ComScore Jumps After Agreeing to Buy Rentrak in All-Stock Deal

  • Merger creates stronger competitor to TV ratings king Nielsen
  • Investors to get 1.15 ComScore shares for each Rentrak share

ComScore Inc., the Internet researcher, climbed the most in almost eight months after agreeing to buy Rentrak Corp. in an all-stock merger valued at more than $800 million, creating a more formidable media-monitoring rival to Nielsen.

ComScore jumped 12 percent to $46.50 at 10:11 a.m. in New York and rose as high as $47.45. That suggests the deal could be worth as much as $54.57 a share to stockholders of Rentrak, which advanced 24 percent to $53.93.

Investors will receive 1.15 shares of ComScore for each Rentrak share they own, according to a statement Tuesday from the companies. The merger represents a new challenge to Nielsen Holdings Plc, which produces the TV audience ratings that underpin advertising rates and does a range of research for media and consumer-products companies. The deal combines two of its competitors -- ComScore tracks Web activity while Rentrak reports on TV viewing, DVD sales and the movie box office, as well as some online activity.

“The advertiser doesn’t care whether people use the TV or the Internet,” Rentrak Chief Executive Officer Bill Livek, who will be vice chairman and president of the new company, said in an interview. “They just want the best possible measurement.”

Investors in Reston, Virginia-based ComScore are expected to own about two-thirds of the company, according to the statement.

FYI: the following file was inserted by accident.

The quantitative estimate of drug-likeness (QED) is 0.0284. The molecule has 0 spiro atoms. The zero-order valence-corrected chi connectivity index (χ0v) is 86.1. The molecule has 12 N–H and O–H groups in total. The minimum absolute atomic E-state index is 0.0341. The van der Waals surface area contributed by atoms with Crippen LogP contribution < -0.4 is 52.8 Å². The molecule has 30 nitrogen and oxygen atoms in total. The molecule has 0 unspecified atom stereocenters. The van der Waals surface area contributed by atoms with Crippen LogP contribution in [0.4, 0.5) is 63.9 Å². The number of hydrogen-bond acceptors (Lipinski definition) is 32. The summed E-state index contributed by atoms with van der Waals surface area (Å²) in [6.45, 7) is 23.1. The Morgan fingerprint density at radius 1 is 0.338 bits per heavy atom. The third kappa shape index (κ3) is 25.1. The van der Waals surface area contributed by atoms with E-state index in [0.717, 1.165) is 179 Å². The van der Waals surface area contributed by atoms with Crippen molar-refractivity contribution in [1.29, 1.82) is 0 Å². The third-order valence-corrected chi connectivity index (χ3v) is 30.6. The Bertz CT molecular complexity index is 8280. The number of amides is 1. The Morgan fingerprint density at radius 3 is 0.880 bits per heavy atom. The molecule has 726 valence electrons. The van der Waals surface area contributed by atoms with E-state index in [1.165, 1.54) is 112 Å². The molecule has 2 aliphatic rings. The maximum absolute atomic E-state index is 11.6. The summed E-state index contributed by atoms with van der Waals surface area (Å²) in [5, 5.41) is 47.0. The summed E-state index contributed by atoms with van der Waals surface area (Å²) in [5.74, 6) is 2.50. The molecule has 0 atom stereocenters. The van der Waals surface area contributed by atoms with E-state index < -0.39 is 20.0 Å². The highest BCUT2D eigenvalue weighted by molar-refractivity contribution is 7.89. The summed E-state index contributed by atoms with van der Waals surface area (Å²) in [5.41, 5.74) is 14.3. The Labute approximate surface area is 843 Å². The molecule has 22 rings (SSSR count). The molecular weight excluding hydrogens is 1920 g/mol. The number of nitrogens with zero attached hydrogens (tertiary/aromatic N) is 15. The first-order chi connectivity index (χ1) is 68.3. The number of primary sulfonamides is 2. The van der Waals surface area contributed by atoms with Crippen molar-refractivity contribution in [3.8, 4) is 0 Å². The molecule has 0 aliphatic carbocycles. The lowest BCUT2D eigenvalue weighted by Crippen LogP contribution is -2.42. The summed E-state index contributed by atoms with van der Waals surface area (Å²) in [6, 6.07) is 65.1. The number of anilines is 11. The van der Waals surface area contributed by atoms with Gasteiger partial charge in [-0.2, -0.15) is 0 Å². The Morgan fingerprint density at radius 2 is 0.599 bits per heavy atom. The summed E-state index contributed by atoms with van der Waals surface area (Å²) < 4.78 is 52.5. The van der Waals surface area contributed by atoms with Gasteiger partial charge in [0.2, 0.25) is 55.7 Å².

Rentrak surges on deal news
Rentrak surges on deal news

New ways of watching TV -- on DVRs, on-demand and the Internet -- have made it tougher for advertisers to reach consumers. It’s also complicated the task of determining how many people are watching a TV series or movie, the bedrock numbers that determine how much ads should cost. With the merger, ComScore will combine its data on computers, smartphones and tablets with Rentrak’s capabilities in theaters, on TV and video on demand, executives of both companies said.

“Obviously they want to understand what’s going on in viewing behavior across all devices,” said ComScore CEO Serge Matta, who will lead the combined company. “This allows them now to have that data.”

ComScore said the deal will reduce earnings per share in 2016 and then add to profit. The combined company expects to realize cost savings of at least $20 million next year and at least $35 million in 2017, according to the statement. The transaction is expected to close in early 2016, the companies said.

No job cuts are planned, the two executives said.

WPP Plc, the world’s biggest advertising company, is the largest stockholder in Portland, Oregon-based Rentrak, with almost 20 percent, according to data compiled by Bloomberg. WPP also owns about 15 percent of ComScore.

The ad agency will hold 16 percent of the combined company and have an option to increase its stake to 20 percent, according to Matta. WPP won’t have a board seat, he said.

“It’s just an investment,” Matta said. ComScore is committed to “providing independent and trusted metrics.”

Nielsen, the pioneer in TV ratings, says it already addresses changing viewer habits, with data that can measure the total audience of TV programming across all screens. 

“All of our data is fully representative of the U.S. population, and we deliver truly independent measurement,” Laura Nelson, a Nielsen spokeswoman, said in a statement. “There are myriad analytics options for the media industry, but Nielsen’s focus is on delivering the actual currency ratings data used for trading billions of dollars in advertising.”

Media stocks tumbled in early August after Walt Disney Co. cut its forecast for cable TV earnings, citing fewer subscribers at networks such as ESPN, its most profitable business. That renewed investor fears that subscriber losses in pay TV would accelerate.

“All of that panic that ensued on Disney meltdown day happened because there’s not correct measurement in the marketplace,” Livek said. “More people are watching ad supported TV. They’re just watching it over 28 days.”

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